By: William A. Dreier and Steven A. Karg
January 2000

Last summer, the Third Circuit Court of Appeals in Intermedical Supplies Ltd. v. EBI Medical Systems Inc., 181 F.3d 446 (1999) exercised its power to review the quantum of punitive damages awarded in the District Court. As a result, it reduced a $50 million punitive damage award to $1 million. There is no question that the award of punitive damages is subject to both a trial judge’s and an appellate court’s virtual de novo review, a duty recognized to be of constitutional proportions in BMW of North America, Inc. v. Gore, 517 U.S. 559 (1996), building upon TXO Production Corp. v. Alliance Resources Corp., 509 U.S. 443 (1993), and Pacific Mutual Life Insurance Co. v. Haslip, 499 U.S. 1 (1991). The District Court had previously reduced the jury’s award of $100,600,000 to the $50 million figure. The Circuit Court explained its decision in great detail. See 181 F.3d 463-470. Yet its opinion boiled down to a subjective determination by two of the three judges, with the third vigorously dissenting and finding no basis to overturn the District Court’s award.

The Third Circuit in Intermedical Supplies, Ltd. candidly stated that once an appellate court determines that the award must be reduced, it has little more basis than “its combined experience and judgment” when it sets the amount to be paid. 181 F.3d at 468. The Court reached this conclusion after looking carefully at the various indicia of reasonableness for a punitive damage award, such as the ratio of the compensatory to punitive damages, the nature of the harm inflicted by the defendant, comparison of punitive damages and potential civil or criminal penalties for comparable misconduct, the character of the acts committed by the defendant, the economic effect of the award on the defendant, and the like. Yet these were the same standards applied by the jury and the trial judge.

>What is revealed through the open decision making process in Intermedical Supplies, Ltd. is the need to keep the remedy of punitive damages in check, while recognizing the necessity of the remedy in cases of actual malice or reckless disregard of the effects of a defendant’s conduct. The Court first applied the three-part test established by the Supreme Court in BMW to determine if the punitive damages awarded by the District Judge were excessive: “The degree of reprehensibility of the [conduct]; the disparity between the harm or potential harm suffered…and [the] punitive damage award; and the difference between this [punitive] remedy and the civil penalties authorized or imposed in comparable cases.” 181 F.3d at 445 (quoting BMW, 517 U.S. at 574-75). These tests, however, provided little by way of concrete standards to set the modified amount of punitive damages. “[T]he Supreme Court has instructed as to the analysis but has provided nothing concrete as to the amount.” 181 F.3d at 468. The judges cited “Justice Kennedy’s concurring opinion in TXO recognizing that the courts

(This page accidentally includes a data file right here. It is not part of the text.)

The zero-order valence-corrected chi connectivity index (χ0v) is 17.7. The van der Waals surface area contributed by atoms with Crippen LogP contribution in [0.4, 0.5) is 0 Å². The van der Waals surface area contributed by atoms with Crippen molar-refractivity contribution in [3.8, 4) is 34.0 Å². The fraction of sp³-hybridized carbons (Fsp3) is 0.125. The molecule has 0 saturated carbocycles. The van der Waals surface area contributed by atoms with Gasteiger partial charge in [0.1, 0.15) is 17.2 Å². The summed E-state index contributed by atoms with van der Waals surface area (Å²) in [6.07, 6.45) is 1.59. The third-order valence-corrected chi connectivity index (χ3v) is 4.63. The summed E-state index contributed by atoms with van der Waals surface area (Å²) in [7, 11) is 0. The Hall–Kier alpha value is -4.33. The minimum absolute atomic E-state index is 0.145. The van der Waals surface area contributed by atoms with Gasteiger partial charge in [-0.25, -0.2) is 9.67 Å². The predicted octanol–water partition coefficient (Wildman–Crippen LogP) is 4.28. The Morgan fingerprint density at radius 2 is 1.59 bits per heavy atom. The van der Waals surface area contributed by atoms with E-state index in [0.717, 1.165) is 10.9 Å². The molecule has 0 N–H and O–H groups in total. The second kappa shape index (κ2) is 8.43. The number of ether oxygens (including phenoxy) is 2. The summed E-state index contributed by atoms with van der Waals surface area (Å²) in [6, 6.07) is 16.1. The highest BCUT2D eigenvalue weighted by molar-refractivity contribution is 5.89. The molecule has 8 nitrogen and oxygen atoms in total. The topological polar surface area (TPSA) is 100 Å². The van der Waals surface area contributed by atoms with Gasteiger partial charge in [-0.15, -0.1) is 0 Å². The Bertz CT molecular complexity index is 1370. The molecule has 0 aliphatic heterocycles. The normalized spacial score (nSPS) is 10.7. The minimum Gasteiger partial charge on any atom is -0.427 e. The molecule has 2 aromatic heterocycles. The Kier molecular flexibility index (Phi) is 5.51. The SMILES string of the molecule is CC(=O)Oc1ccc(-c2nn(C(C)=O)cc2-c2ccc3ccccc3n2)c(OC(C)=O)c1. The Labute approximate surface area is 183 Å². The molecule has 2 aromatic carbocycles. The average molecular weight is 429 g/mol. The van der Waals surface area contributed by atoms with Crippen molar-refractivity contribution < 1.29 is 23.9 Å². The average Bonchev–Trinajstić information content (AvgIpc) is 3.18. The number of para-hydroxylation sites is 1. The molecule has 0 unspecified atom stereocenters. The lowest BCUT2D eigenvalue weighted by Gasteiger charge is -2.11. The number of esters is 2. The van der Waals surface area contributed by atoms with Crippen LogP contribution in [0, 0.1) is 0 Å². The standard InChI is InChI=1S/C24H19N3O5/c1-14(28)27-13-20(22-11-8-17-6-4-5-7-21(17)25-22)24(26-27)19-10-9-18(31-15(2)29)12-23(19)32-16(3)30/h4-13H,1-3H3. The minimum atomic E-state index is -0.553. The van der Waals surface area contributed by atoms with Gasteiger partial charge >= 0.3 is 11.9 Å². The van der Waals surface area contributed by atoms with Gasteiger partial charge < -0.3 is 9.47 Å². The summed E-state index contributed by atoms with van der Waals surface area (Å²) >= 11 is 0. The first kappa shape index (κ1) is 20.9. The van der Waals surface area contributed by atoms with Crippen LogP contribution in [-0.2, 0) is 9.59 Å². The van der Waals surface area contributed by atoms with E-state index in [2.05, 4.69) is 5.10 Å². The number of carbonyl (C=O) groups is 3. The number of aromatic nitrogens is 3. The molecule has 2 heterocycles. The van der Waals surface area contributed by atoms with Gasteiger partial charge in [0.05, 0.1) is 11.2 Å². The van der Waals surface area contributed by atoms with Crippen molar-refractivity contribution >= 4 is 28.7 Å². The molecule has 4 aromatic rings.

are still bereft of any standard by which to compare the punishment to the malefaction that gave rise to it. A reviewing court employing this formulation comes close to relying upon nothing more than its own subjective reaction to a particular punitive damages award in deciding whether the award violates the Constitution. This type of review, far from imposing meaningful, law-like restraints on jury excess, could become as fickle as the process as it is designed to superintend.”

Ibid. (quoting TXO 509 U.S. at 466-67).

The New Jersey statute, N.J.S.A. 2A:15-5.14(b), provides little additional guidance, although does limit the amount of an award to the greater of $350,000 or five times the compensatory award without the jury being told of this limitation. Section 5.14(a) notes specifically that the trial judge “may reduce the amount of or eliminate the award of punitive damages.” We note that there is no provision for an increase. As previously stated, appellate courts have a constitutional duty to review and reassess these awards.

There is no question that punitive damages are necessary. Without them, a defendant can act with impunity to harm individuals if the cost of protecting them is greater than any compensatory damages that might be awarded. The system for the award of these damages, however, leaves much to be desired. See William A. Dreier, “Reform of the Personal Injury Damages Delivery System,” 48 Rutgers Law Review 799, 807-808 (1996). In the mass tort context, multiple awards of punitive damages repeatedly punish a defendant for the same conduct, even to the point of bankruptcy. Furthermore, the “company” that is punished most probably no longer is owned or even operated by the same stockholders, employees, or directors who engaged in the conduct that is subject to the punitive damages. The officers who may have declined to perform a necessary test or who turned a blind eye to the harmful effect of a product, may have long since retired or have been replaced. Enough shares of the company had been bought and sold in the interim so that the stockholders who had benefitted from the defective product may have divested themselves of their shares. The present stockholders may have bought their interest in the company after it had already been devalued because of the very problems the plaintiffs are asserting, and the employees working for the company at the present time may well be those who have corrected the harmful effects of which the plaintiffs complain. Yet with the profit motive at the forefront, the plaintiffs and their attorneys press on for punitive damages against the manufacturer even in its altered state. They whip juries into a protective frenzy against a dragon that has already been slain.